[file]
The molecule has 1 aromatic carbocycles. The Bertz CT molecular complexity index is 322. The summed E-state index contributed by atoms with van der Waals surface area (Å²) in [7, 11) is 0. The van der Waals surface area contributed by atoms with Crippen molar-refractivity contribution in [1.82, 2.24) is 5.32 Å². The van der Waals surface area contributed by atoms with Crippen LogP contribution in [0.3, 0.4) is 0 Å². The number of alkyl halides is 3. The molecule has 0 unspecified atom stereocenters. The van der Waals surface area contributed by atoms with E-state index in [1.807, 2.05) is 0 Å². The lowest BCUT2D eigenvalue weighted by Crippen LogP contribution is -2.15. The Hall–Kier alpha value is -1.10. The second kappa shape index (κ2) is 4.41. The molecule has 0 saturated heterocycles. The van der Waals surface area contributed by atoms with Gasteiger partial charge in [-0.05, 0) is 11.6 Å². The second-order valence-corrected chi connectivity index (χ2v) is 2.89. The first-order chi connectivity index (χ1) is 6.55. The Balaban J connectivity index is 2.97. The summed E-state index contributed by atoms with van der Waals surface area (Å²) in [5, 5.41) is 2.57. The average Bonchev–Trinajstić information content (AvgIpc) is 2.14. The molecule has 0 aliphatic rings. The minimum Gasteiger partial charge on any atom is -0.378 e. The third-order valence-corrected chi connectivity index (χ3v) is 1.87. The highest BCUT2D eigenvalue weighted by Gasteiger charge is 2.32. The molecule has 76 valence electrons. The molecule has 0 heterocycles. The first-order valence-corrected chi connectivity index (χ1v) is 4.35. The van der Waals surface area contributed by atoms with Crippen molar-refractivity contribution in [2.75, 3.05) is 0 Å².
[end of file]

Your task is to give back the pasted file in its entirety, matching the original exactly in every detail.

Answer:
The molecule has 1 aromatic carbocycles. The Bertz CT molecular complexity index is 322. The summed E-state index contributed by atoms with van der Waals surface area (Å²) in [7, 11) is 0. The van der Waals surface area contributed by atoms with Crippen molar-refractivity contribution in [1.82, 2.24) is 5.32 Å². The van der Waals surface area contributed by atoms with Crippen LogP contribution in [0.3, 0.4) is 0 Å². The number of alkyl halides is 3. The molecule has 0 unspecified atom stereocenters. The van der Waals surface area contributed by atoms with E-state index in [1.807, 2.05) is 0 Å². The lowest BCUT2D eigenvalue weighted by Crippen LogP contribution is -2.15. The Hall–Kier alpha value is -1.10. The second kappa shape index (κ2) is 4.41. The molecule has 0 saturated heterocycles. The van der Waals surface area contributed by atoms with Gasteiger partial charge in [-0.05, 0) is 11.6 Å². The second-order valence-corrected chi connectivity index (χ2v) is 2.89. The first-order chi connectivity index (χ1) is 6.55. The Balaban J connectivity index is 2.97. The summed E-state index contributed by atoms with van der Waals surface area (Å²) in [5, 5.41) is 2.57. The average Bonchev–Trinajstić information content (AvgIpc) is 2.14. The molecule has 0 aliphatic rings. The minimum Gasteiger partial charge on any atom is -0.378 e. The third-order valence-corrected chi connectivity index (χ3v) is 1.87. The highest BCUT2D eigenvalue weighted by Gasteiger charge is 2.32. The molecule has 76 valence electrons. The molecule has 0 heterocycles. The first-order valence-corrected chi connectivity index (χ1v) is 4.35. The van der Waals surface area contributed by atoms with Crippen molar-refractivity contribution in [2.75, 3.05) is 0 Å².